In 2004, West et al. performed a systematic review of global literature on the prevalence and predictors of FSD in general populations, starting with studies from 1966 to 2004 [4]. The review identified 40 studies on FSD in general populations. She examined sexual dysfunction overall and differentiated it into the four major domains: sexual desire disorder, sexual arousal disorder, orgasm disorder, and pain disorders. West et al. encountered two major challenges in the research: (1) the ever-changing definitions of sexual disorders limit a comparison across studies and (2) none of the studies used psychometrically validated instruments to assess dysfunction [4]. This made it impossible to provide an overall prevalence of FSD. West et al. concluded: ‘In all of the research done in this field to date, none of the studies meet the quality criteria set for prevalence studies (i.e., a well-defined representative sample and a validated assessment of female sexual dysfunction)’ [4].

Since 2004, further studies on FSD have been performed around the globe in general populations. Therefore, we see the need for a renewed systematic review of the current literature on the prevalence of FSD in general populations. Through this review, we also intend to identify significant predictors of FSD, as well as the psychometrically validated assessment tools which have been used to assess FSD.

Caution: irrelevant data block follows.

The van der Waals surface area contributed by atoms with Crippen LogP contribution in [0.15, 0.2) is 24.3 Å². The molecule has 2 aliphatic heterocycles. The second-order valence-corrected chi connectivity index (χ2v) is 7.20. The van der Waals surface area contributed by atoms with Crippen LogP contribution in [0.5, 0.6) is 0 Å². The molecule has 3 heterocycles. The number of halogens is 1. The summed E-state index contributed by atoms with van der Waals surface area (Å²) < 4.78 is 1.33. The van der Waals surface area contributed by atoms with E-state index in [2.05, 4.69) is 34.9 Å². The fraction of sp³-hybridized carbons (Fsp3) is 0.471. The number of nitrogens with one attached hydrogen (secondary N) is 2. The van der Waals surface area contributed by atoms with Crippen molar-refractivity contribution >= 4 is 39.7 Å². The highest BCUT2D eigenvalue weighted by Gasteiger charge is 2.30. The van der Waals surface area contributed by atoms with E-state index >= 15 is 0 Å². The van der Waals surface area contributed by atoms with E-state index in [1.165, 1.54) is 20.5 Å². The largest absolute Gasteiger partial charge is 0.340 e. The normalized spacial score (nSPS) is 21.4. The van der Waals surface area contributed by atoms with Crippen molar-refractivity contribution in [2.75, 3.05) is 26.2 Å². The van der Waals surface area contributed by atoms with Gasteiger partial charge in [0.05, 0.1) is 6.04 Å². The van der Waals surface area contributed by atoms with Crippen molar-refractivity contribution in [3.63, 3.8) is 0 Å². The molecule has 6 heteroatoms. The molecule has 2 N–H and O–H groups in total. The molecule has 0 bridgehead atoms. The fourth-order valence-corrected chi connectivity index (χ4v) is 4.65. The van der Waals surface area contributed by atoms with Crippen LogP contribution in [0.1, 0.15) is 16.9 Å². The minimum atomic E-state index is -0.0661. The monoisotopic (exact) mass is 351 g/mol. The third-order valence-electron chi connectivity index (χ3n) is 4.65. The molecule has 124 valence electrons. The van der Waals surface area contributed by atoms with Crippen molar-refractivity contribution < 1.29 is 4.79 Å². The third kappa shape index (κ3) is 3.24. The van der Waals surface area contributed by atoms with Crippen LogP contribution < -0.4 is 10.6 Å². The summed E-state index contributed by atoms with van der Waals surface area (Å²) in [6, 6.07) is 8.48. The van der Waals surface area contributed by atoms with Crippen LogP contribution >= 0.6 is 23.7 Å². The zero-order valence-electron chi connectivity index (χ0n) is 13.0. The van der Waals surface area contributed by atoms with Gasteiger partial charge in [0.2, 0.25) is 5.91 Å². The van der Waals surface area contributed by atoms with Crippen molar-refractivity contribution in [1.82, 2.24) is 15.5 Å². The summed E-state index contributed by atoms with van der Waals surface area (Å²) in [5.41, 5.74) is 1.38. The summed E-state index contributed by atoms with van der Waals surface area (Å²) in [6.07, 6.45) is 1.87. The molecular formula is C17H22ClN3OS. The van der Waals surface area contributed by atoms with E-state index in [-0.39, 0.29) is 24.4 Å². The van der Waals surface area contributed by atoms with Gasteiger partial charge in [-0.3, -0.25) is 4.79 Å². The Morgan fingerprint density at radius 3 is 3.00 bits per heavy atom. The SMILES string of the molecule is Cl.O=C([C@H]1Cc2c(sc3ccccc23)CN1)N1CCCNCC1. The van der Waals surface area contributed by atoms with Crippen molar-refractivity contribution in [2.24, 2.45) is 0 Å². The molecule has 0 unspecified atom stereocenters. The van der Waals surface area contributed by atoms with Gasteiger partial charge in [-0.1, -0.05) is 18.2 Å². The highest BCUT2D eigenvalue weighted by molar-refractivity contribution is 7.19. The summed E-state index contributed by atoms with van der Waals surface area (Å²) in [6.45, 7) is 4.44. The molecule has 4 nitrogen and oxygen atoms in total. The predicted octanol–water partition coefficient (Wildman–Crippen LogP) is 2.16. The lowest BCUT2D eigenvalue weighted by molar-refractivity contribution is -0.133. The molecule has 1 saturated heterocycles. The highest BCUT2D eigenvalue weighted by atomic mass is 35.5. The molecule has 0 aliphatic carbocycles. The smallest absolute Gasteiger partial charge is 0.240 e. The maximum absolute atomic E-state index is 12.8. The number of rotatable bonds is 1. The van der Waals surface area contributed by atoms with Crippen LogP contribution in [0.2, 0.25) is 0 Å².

Previous reviews on FSD in clinical populations

Recent systematic reviews focus on FSD primarily in clinical populations, for example, in patients with diabetes [5], cardiovascular disease [6], psoriasis [7], or depression [8].

In 2013, Pontiroli et al. established that FSD is indeed significantly more frequent among women with diabetes than those without [5]. These were the results of 26 studies which employed the Female Sexual Function Index (FSFI) by Rosen [9] to measure dysfunction. A low FSFI score (indicator of dysfunction) was associated with high body mass index [5].